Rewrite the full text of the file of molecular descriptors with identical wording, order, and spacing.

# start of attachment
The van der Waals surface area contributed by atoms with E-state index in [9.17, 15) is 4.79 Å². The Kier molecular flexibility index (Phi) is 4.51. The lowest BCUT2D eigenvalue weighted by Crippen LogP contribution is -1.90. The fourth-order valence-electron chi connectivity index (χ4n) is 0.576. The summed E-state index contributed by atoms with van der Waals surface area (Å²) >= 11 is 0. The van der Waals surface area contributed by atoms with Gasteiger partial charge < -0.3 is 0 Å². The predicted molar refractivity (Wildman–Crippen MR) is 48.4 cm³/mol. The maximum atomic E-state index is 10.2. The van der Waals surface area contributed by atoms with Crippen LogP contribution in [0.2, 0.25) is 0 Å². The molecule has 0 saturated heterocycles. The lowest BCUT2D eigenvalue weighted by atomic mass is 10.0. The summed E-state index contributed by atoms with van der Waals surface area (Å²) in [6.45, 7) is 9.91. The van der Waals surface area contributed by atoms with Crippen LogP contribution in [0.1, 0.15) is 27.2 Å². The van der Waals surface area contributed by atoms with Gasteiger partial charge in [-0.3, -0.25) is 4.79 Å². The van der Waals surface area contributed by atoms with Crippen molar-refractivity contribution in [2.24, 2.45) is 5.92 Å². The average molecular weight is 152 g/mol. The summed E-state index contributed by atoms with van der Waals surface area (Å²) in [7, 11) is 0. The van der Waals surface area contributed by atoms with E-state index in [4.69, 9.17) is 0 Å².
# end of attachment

The van der Waals surface area contributed by atoms with E-state index in [9.17, 15) is 4.79 Å². The Kier molecular flexibility index (Phi) is 4.51. The lowest BCUT2D eigenvalue weighted by Crippen LogP contribution is -1.90. The fourth-order valence-electron chi connectivity index (χ4n) is 0.576. The summed E-state index contributed by atoms with van der Waals surface area (Å²) >= 11 is 0. The van der Waals surface area contributed by atoms with Gasteiger partial charge < -0.3 is 0 Å². The predicted molar refractivity (Wildman–Crippen MR) is 48.4 cm³/mol. The maximum atomic E-state index is 10.2. The van der Waals surface area contributed by atoms with Crippen LogP contribution in [0.2, 0.25) is 0 Å². The molecule has 0 saturated heterocycles. The lowest BCUT2D eigenvalue weighted by atomic mass is 10.0. The summed E-state index contributed by atoms with van der Waals surface area (Å²) in [6.45, 7) is 9.91. The van der Waals surface area contributed by atoms with Crippen LogP contribution in [0.1, 0.15) is 27.2 Å². The van der Waals surface area contributed by atoms with Gasteiger partial charge in [-0.3, -0.25) is 4.79 Å². The van der Waals surface area contributed by atoms with Crippen molar-refractivity contribution in [2.24, 2.45) is 5.92 Å². The average molecular weight is 152 g/mol. The summed E-state index contributed by atoms with van der Waals surface area (Å²) in [7, 11) is 0. The van der Waals surface area contributed by atoms with E-state index in [4.69, 9.17) is 0 Å².